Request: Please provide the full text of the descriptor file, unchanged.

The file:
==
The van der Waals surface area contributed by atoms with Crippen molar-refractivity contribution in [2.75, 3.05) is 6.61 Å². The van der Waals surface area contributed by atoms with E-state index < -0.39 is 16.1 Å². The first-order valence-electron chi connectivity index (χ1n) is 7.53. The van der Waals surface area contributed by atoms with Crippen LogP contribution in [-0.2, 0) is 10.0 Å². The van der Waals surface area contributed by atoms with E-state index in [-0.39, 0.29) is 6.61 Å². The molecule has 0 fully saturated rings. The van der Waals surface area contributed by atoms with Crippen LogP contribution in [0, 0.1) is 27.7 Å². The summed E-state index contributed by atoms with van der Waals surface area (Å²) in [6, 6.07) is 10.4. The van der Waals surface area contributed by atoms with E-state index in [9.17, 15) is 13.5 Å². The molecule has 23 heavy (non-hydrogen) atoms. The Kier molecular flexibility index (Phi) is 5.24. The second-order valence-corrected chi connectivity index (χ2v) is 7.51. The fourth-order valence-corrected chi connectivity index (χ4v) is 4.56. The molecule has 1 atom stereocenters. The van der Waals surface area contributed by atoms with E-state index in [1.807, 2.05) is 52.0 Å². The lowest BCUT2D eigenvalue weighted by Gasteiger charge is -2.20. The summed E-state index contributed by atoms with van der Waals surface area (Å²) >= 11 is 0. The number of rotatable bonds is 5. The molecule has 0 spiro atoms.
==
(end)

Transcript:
The van der Waals surface area contributed by atoms with Crippen molar-refractivity contribution in [2.75, 3.05) is 6.61 Å². The van der Waals surface area contributed by atoms with E-state index < -0.39 is 16.1 Å². The first-order valence-electron chi connectivity index (χ1n) is 7.53. The van der Waals surface area contributed by atoms with Crippen LogP contribution in [-0.2, 0) is 10.0 Å². The van der Waals surface area contributed by atoms with E-state index in [-0.39, 0.29) is 6.61 Å². The molecule has 0 fully saturated rings. The van der Waals surface area contributed by atoms with Crippen LogP contribution in [0, 0.1) is 27.7 Å². The summed E-state index contributed by atoms with van der Waals surface area (Å²) in [6, 6.07) is 10.4. The van der Waals surface area contributed by atoms with E-state index in [9.17, 15) is 13.5 Å². The molecule has 23 heavy (non-hydrogen) atoms. The Kier molecular flexibility index (Phi) is 5.24. The second-order valence-corrected chi connectivity index (χ2v) is 7.51. The fourth-order valence-corrected chi connectivity index (χ4v) is 4.56. The molecule has 1 atom stereocenters. The van der Waals surface area contributed by atoms with E-state index in [1.807, 2.05) is 52.0 Å². The lowest BCUT2D eigenvalue weighted by Gasteiger charge is -2.20. The summed E-state index contributed by atoms with van der Waals surface area (Å²) >= 11 is 0. The number of rotatable bonds is 5. The molecule has 0 spiro atoms.